SC divided over judges’ selection
Three lawyers appointed as Delhi HC judges.delhi Updated: Apr 12, 2013 00:19 IST
Amid growing clamour to change the existing system of appointing judges, three lawyers will become Delhi High Court judges despite a divided opinion in the Supreme Court on their elevation.
Four other lawyers were simultaneously rejected on the basis of unfavourable views expressed by Supreme Court judges consulted on the issue.
The recommendations of the Supreme Court collegium on Jayant Nath, Najmi Waziri, Sanjeev Sachdeva, Vibhu Bakhru and V Kameshwar Rao as judges have been accepted by the government, HT has learnt.
The collegium consulted at least five Supreme Court judges who had earlier served in the Delhi High Court before recommending these names. All the judges unanimously favoured the appointment of Nath and Sachdeva.
The opinion of judges who were consulted was, however, divided on the other three names. The collegium took note of the reservations expressed by senior judges, but finally recommended the three lawyers saying it has taken “all relevant factors into consideration, including the views of brother judges consulted,” before taking the final decision.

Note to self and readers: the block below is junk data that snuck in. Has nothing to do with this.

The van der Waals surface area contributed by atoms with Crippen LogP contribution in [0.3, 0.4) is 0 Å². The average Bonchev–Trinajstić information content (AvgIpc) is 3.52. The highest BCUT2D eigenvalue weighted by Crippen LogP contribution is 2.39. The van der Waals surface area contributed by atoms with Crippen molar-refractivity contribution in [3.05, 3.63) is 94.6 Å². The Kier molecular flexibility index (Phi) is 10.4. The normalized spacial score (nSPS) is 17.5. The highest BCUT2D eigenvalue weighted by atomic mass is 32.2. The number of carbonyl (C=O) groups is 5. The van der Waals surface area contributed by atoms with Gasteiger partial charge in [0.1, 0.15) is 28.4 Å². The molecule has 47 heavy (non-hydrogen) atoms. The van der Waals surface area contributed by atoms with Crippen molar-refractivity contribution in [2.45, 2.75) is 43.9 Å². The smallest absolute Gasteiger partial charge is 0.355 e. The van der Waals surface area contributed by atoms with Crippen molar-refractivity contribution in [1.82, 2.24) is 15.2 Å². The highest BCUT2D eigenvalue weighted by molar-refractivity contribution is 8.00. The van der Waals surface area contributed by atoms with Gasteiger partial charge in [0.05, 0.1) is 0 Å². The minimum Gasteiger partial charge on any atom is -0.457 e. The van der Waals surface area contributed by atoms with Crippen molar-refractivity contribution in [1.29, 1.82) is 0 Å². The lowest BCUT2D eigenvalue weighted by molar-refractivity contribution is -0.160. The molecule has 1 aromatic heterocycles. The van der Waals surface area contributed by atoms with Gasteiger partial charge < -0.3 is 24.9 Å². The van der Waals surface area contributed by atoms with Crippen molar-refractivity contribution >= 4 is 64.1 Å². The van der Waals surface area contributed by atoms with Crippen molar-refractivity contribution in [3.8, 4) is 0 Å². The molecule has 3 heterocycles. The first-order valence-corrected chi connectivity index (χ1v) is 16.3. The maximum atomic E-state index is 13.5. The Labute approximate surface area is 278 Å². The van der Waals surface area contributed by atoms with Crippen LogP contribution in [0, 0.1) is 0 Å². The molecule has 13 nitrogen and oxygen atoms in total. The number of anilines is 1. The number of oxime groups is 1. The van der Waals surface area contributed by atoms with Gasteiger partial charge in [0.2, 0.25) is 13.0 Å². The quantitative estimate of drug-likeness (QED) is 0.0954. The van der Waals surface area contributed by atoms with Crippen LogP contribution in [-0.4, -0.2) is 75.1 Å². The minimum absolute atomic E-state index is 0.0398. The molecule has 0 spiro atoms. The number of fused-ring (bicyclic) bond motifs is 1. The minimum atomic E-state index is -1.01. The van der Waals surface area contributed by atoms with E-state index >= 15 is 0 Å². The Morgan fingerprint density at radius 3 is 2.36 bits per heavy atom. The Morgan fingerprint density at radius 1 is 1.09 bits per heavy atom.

According to the confidential note sent to the government, the collegium concluded that none of the judges who disagreed with the names of Bakhru, Rao and Waziri, made any adverse comments on their integrity or professional competence.
The Supreme Court collegium did not accept the high court’s recommendation to appoint Batra, stating that two of the judges consulted had an adverse opinion about him. It also rejected the names of Anusuya Salwan, Maninder Acharya and Rajeev Kumar Virmani, which had been pending since two years.
“These three names were sent by the Delhi High Court collegium on earlier two occasions… after discussion at length, we are of the view that in light of the sharp division of opinion among the judges consulted it is not appropriate to recommend these names,” the collegium said.
The collegium expressed concern at the growing trend of complaints against those whose names are recommended for appointment as judges. “Such complaints appear to be sent at the behest of those with ulterior motives…we have still got these verified.”